Meet Metropolis . . . Wayne Sheppard, DOT Devotee & Musical Maestro
This article continues our series on the men and women who make magic happen here at Metropolis Group. If you would like to recommend someone for a future employee spotlight, please email us with your nomination and let us know why you love working with this team member.
Senior Project Manager, Department of Transportation
Metropolis Team Member Since . . . September 1999
Wayne started his career with the New York City Department of Parks & Recreation. He spent six years with the city agency, where he organized day camps for elementary schoolchildren. During that time, the native New Yorker also managed the department’s Midnight Basketball program, which combined athletics with pre-game educational forums and employment-oriented workshops.
When Wayne was ready for a career change, an uncle working at the Department of Transportation (DOT) offered him a job interview with a code consulting firm. Wayne accepted the position and quickly learned the basics of navigating the DOT. His extended education began less than a year later, when he joined Metropolis Group.
Early in his consulting career, Wayne overheard a DOT plan examiner tell an associate, “This is a legal document, and I can’t sign off on something that doesn’t make sense.” “A light bulb went on,” says Wayne. “Pedestrian safety is the #1 rule at DOT. The last thing they want is anyone getting hurt. Once I came to terms with that, I realized how critical DOT is in the construction process, coordinating movements between man and machines. I’ve been bridging the gaps between clients and DOT ever since.”
Role at Metropolis
As the senior project manager working with the DOT, Wayne collaborates with almost every member of the Metropolis team. “Once you cross three feet beyond the property line, it’s DOT,” explains Wayne. He reviews plans and drawings to determine what DOT permits may be needed, and he coordinates with different divisions within DOT, as well as agencies connected to DOT.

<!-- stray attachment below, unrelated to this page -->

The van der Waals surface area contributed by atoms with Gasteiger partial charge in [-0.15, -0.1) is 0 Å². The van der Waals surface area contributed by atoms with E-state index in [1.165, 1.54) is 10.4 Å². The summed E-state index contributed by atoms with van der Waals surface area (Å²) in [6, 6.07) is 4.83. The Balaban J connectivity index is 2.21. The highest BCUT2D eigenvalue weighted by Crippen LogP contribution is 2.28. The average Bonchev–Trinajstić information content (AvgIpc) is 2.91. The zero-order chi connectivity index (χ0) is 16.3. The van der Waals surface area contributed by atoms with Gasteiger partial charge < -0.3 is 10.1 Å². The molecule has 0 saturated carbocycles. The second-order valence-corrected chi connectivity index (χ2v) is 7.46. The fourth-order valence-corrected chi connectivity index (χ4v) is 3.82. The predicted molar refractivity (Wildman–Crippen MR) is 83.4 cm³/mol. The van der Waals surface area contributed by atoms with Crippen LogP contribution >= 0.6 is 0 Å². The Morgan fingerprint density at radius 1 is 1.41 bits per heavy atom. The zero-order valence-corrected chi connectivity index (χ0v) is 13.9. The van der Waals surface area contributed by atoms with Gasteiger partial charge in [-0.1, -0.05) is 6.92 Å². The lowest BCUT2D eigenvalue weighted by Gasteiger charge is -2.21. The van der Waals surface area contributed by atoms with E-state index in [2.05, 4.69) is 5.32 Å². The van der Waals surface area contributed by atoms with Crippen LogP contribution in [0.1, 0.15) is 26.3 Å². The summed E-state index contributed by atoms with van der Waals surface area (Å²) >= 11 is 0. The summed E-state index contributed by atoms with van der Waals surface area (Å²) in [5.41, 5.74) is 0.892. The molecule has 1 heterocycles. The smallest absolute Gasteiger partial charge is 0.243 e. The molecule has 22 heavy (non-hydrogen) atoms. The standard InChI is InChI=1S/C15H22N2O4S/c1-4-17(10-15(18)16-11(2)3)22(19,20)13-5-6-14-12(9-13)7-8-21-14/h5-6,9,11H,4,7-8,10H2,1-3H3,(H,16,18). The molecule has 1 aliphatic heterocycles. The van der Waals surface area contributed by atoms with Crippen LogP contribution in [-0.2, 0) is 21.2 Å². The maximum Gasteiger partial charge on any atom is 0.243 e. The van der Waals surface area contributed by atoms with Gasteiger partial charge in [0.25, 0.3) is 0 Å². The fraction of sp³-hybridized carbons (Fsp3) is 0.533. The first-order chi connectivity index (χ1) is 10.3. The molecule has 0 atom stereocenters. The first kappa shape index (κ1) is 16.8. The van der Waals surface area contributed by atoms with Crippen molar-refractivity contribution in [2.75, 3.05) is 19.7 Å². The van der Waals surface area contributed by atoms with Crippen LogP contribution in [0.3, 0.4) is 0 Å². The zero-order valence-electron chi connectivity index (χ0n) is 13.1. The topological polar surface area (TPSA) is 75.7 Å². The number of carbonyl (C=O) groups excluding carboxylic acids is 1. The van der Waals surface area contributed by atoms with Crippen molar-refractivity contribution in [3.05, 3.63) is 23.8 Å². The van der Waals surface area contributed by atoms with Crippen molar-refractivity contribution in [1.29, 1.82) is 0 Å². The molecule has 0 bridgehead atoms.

His expertise comes into play when clients need to petition for revocable consent and when projects call for the construction or installation of sky bridges, planters, bollards, etc. “People often don’t understand what happens at the DOT until they see all the different applications that spiral from one permit,” says Wayne. “If clients ask me a question about their job, I try to answer their anticipated questions, while answering the original question.”
According to Senior Associate Andrew Pisani, “Wayne’s years of knowledge, understanding the complexities of the relationship between the Department of Transportation and the people of New York, and his dedication to his division have made him invaluable to the firm.” Maria Escoto, Project Manager, DOT, sums up Wayne with the following: “Wayne is great at what he does and has taught me a lot. He is patient, informative, and never fails to be 10 steps ahead.”
Given his involvement with so many of the firm’s projects, Wayne finds it hard to single out a favorite. After all, each “baby” is unique. But a property in East Midtown holds a special place in Wayne’s heart. In addition to having an exceptional client team, the project affects multiple adjacent properties, which creates additional challenges. Placing equipment or closing areas in front of the affected properties requires written permission from each of the owners involved—not an easy task.
Best Part of the Job
When asked what he appreciates most about his role at Metropolis, Wayne admits that his favorite aspect of his work lies outside the office. “My son gets to see his father get up and go to work every day,” he says. “My job allows my wife and me to do things for our family, and we’re teaching him at four years old how to be a man.”
Music has always been a lifelong love of Wayne’s. A disc jockey since 1976, Wayne has written and produced albums since 2004. He released his fifth solo CD this past New Year’s Eve, before the start of 2019. He had thought his fourth album would be his final work, but life had other plans for Wayne. Specifically, after he and his family survived a gas explosion at the house next door on Veterans Day 2015, Wayne wrote 44 songs over the span of 11 months. “I was writing for the sake of writing, just to get it out of my system,” he recalls. “More than anything else, returning to my music let the people in my life know that I was in a good space. If I’m making music, I’m good.”